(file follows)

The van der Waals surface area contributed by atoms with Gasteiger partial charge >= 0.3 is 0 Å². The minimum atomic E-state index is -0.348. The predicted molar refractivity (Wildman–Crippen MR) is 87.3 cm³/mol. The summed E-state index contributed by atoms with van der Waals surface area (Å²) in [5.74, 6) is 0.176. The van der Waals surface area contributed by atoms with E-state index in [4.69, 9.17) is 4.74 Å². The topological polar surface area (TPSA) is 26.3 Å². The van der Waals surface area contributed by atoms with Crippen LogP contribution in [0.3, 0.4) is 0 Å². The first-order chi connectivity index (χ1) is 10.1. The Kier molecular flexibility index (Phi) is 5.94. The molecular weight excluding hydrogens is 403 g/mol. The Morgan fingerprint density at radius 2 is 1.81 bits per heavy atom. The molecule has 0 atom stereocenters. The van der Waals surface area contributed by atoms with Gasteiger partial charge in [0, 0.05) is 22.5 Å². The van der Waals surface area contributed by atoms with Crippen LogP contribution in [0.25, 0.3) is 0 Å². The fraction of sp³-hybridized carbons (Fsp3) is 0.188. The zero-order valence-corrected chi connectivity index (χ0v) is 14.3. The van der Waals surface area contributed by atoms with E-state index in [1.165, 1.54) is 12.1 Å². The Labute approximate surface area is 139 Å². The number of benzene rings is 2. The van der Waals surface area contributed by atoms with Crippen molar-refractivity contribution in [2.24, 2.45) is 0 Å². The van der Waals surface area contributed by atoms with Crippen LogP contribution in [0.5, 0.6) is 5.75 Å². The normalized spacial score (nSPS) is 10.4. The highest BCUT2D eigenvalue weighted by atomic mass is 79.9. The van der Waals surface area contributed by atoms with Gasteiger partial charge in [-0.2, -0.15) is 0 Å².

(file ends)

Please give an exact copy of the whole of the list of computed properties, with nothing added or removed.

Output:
The van der Waals surface area contributed by atoms with Gasteiger partial charge >= 0.3 is 0 Å². The minimum atomic E-state index is -0.348. The predicted molar refractivity (Wildman–Crippen MR) is 87.3 cm³/mol. The summed E-state index contributed by atoms with van der Waals surface area (Å²) in [5.74, 6) is 0.176. The van der Waals surface area contributed by atoms with E-state index in [4.69, 9.17) is 4.74 Å². The topological polar surface area (TPSA) is 26.3 Å². The van der Waals surface area contributed by atoms with Crippen LogP contribution in [0.3, 0.4) is 0 Å². The first-order chi connectivity index (χ1) is 10.1. The Kier molecular flexibility index (Phi) is 5.94. The molecular weight excluding hydrogens is 403 g/mol. The Morgan fingerprint density at radius 2 is 1.81 bits per heavy atom. The molecule has 0 atom stereocenters. The van der Waals surface area contributed by atoms with Gasteiger partial charge in [0, 0.05) is 22.5 Å². The van der Waals surface area contributed by atoms with Crippen LogP contribution in [0.25, 0.3) is 0 Å². The fraction of sp³-hybridized carbons (Fsp3) is 0.188. The zero-order valence-corrected chi connectivity index (χ0v) is 14.3. The van der Waals surface area contributed by atoms with E-state index in [1.165, 1.54) is 12.1 Å². The Labute approximate surface area is 139 Å². The number of benzene rings is 2. The van der Waals surface area contributed by atoms with Crippen molar-refractivity contribution in [2.24, 2.45) is 0 Å². The van der Waals surface area contributed by atoms with Crippen LogP contribution in [0.5, 0.6) is 5.75 Å². The normalized spacial score (nSPS) is 10.4. The highest BCUT2D eigenvalue weighted by atomic mass is 79.9. The van der Waals surface area contributed by atoms with Gasteiger partial charge in [-0.2, -0.15) is 0 Å².